The countries of these lands were the colonies or protectorates of others for too long.Their future should be open to competitive trading with the United States, the European Union, Asia, Africa, and the whole world. As I have discussed with my colleague and friend European Trade Commissioner Pascal Lamy, our combined aim should be to expand opportunities for your countries, not narrow them.

First, the United States will actively support WTO membership for those peaceful countries in the region that seek it. We are offering to work with Saudi Arabia, Lebanon, Algeria, and Yemen in Geneva and in the capitals of key WTO members. We will also assist countries that are already WTO members to gain full advantage of open global markets and help them implement commitments. We want to assist the full integration of the nations of the Middle East within the global trading system.

Second, the United States will employ the Generalized System of Preferences program that Congress restored in the Trade Act of 2002 to increase U.S. trade ties with the Middle East. GSP provides duty-free entry to the U.S. market for some 3500 products from 140 developing economies, including six countries and the West Bank in the Middle East. Last year, Americans bought over $278 million worth of products from the region under this program—including Egyptian furniture, Omani jewelry, and Lebanese olive oil. We will provide new resources to work with Middle Eastern businesses on GSP opportunities, applications for more products, and marketing to U.S. investors as GSP countries.

Third, the United States will offer to negotiate Trade and Investment Framework Agreements, or TIFAs—which establish a work program to expand trade and resolve outstanding disputes—and we will offer to deepen those agreements already in place with Bahrain, Morocco, Egypt, Tunisia, and Algeria. TIFAs are an important rung on the ladder to an FTA. They can help develop the experience, institutions, and rules that advance integration into the global economy. TIFAs encourage private sector participation through business councils that drive trade agendas and help us address the specific concerns of business.

Jordan offers a good example of how a TIFA can yield direct benefits while creating momentum for liberalization that can lead to an FTA. Improvements in intellectual property protection made under Jordan’s TIFA stimulated the pharmaceutical, chemical, and high-tech sectors, attracting foreign investment and creating new jobs. Improved regulatory transparency under the TIFA enhanced the business and investment climate. These gains, in turn, boosted public and business support for the U.S.-Jordan FTA in both countries.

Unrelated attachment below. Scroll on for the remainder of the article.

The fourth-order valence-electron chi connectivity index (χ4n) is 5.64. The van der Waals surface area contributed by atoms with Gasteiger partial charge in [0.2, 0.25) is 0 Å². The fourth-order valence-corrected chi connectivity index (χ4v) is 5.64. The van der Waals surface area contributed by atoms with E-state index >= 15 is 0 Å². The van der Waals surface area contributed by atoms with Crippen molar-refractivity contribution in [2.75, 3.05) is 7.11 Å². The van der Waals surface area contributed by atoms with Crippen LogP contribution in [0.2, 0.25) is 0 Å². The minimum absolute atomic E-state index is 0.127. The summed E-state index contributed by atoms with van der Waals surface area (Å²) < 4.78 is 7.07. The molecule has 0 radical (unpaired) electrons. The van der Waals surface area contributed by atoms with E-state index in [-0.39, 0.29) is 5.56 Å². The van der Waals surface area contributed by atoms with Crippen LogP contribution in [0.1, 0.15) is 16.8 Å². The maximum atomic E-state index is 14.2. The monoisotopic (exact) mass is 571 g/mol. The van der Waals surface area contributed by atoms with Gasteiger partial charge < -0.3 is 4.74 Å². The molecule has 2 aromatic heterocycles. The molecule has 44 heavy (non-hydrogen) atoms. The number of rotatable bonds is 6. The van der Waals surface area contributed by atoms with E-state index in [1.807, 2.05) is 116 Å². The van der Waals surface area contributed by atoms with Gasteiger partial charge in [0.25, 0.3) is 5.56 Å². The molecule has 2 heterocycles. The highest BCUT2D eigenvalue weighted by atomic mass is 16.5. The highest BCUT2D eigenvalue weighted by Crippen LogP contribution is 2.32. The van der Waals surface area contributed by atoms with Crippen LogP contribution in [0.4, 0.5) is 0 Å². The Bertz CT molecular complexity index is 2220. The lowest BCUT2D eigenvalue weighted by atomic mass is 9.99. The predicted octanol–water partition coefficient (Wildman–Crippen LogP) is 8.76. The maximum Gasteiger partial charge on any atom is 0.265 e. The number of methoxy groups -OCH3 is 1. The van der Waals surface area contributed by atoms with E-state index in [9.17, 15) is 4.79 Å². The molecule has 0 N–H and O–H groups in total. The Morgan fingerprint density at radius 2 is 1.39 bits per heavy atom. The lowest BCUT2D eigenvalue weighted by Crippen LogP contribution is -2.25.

In Egypt, the TIFA process has supported passage and implementation of a new IPR law and assisted Egypt in acceding to WTO telecommunications agreements. We hope it will encourage the government to make Egypt a more hospitable location for investors, open its markets, overhaul a costly and counterproductive customs system, establish a reliable economic rule of law, and keep its commitments.

Fourth, the United States will offer to negotiate Bilateral Investment Treaties, or BITs, which establish common rules for investment in each country. A BIT with the United States can help attract capital and new businesses. By agreeing to treat foreign investors fairly and offer legal protection equal to that available for domestic investors, a country signals that it offers a safe place to do business. By incorporating international business rules and norms in domestic law, these treaties also lay the groundwork for comprehensive FTAs.

Fifth, the United States will negotiate comprehensive free trade agreements—which remove all barriers to trade across all sectors—with the aim of expanding the bilateral FTAs into "sub-regional" FTAs by mooring other interested and qualified countries in the safe harbors of existing free trade agreements. The initial agreements might serve as beacons for other countries in the region—brightening the way for an illumination of high quality FTAs, spanning the region from the Atlantic Ocean to the Persian Gulf.

At the head of the U.S. bilateral FTA agenda will be the completion of our agreement with Morocco. The next step will be to begin negotiations on an FTA with Bahrain. We hope to work with others in the Arab world. Many in Congress have encouraged us and we will be consulting closely with key members and committees to gain their advice as we proceed.